As interim manager for a going-nowhere California Angels team in 1996, Joe Maddon walked into the clubhouse just before game time and couldn’t believe what he saw.
“A guy sleeping on a couch,” Maddon said. “So I had the TVs yanked. The TVs were gone (the next day).”
The Cubs have at least nine TVs in their new Wrigley Field locker room, and that’s only a small part of a 30,000 square-foot clubhouse footprint that trails only the New York Yankees for biggest in The Show. The media got its first look — at least at the few sections that aren’t off-limits to reporters — before Monday night’s 5-3 home-opener win over the Cincinnati Reds.
“I think I’ve grown as a manager, as a person since then,” Maddon said. “I really have a lot of faith in our guys. If we weren’t to be playing well at home — I don’t think it’s going to be directly related to anything that’s going on in that room.
“That’s an easy connection of the dots that I believe has nothing to do with anything. I believe in the professionalism of our guys. I just spoke about how relentless they are in their prep for the first pitch of the game. I anticipate that to (stay) the same.
“If anything were to go wrong, everybody’s immediately going to point to the soft nature or whatever you want to call it. I’m here to tell you that would not be the case. The case would be that we’re not catching the ball well or that the other team’s playing better than us.”
Or as first baseman Anthony Rizzo said: “At the end of the day, once you step on that line, it doesn’t matter if you’re out there in a parking lot, you got to play baseball.
“Now we’re in a country club.”
If anything, the state-of-the-art facility could help the Cubs play better and feel more prepared. President of baseball operations Theo Epstein rattled off all the shiny new toys beyond the batting cage and weight room: hyperbaric chamber, cryotherapy, float tank, underwater treadmill, infrared/steam saunas.
“It’s everything you could ever imagine to help you get ready for a game,” Epstein said, “and help you recover after a game and on and on and on. When you are surrounded by nice things and high standards, it makes you want to raise your own level. It makes you want to come to work. It makes you want to hang out with your teammates. It’s a wonderful place.”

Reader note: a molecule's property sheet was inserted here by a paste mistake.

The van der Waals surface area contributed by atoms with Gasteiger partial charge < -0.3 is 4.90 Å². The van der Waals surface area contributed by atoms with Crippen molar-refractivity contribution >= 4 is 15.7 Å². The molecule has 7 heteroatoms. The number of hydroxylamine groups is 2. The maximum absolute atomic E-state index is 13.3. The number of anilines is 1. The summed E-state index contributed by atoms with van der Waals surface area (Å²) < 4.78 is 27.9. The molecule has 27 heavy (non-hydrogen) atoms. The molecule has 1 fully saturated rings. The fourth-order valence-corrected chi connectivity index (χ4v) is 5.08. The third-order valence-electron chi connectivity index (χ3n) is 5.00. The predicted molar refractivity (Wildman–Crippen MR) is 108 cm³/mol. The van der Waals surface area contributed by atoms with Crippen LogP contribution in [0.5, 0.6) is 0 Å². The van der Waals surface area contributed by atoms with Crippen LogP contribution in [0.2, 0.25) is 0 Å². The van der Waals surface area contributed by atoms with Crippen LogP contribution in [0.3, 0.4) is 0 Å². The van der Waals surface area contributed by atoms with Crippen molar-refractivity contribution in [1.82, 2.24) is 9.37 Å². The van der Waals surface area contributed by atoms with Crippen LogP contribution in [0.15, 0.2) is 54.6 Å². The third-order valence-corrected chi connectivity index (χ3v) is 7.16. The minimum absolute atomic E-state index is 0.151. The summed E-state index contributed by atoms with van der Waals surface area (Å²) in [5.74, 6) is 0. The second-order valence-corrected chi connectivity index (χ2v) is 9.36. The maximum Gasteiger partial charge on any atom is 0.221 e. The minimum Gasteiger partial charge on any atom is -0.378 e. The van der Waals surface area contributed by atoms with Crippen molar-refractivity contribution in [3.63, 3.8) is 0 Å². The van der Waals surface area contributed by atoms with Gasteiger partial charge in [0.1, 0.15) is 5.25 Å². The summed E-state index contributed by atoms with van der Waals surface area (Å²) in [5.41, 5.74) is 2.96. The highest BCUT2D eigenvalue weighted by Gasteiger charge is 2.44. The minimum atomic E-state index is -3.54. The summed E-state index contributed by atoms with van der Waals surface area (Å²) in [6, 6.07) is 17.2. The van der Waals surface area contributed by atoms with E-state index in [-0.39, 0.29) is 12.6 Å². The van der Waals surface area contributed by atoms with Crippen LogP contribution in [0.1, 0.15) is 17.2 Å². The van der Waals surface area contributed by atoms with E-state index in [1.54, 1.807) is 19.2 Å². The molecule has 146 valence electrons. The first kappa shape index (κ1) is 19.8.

In addition to building The Jake Arrieta Pilates Room, the Cy Young Award winner also requested air-hockey and ping-pong tables and pop-a-shot games.
The Cubs also created a Dance Party/Celebration Room for the postgame blowouts that couldn’t have endeared them to visiting clubhouse attendants across the National League last season.
“It’s about time,” Maddon said. “We walked in last night, and it was in full force. It was blaring, and the lights were on. It was pretty spectacular. We’ve talked about this, and sometimes people get upset. But I really believe (in it). I love the celebration.
“Every win, I think, is a big part of the camaraderie or the unity of the group. You’re not discrediting anybody else. It’s just about your group having a good time. Again, don’t ever permit the pressure to exceed the pleasure of the moment. All of that stuff is encapsulated in that one particular room right there.”
How/when/if the Cubs strike their TV megadeal will probably be the greatest equalizer in their pursuit of free agents. But players are constantly texting each other, and a clubhouse like this should help attract even more talent.
“It’s a great recruiting device,” Maddon said. “Beyond the city itself, beyond the organization, the ballpark, the team, (it’s having) this kind of a facility here that speaks — or screams — to the player and also to the players’ families.”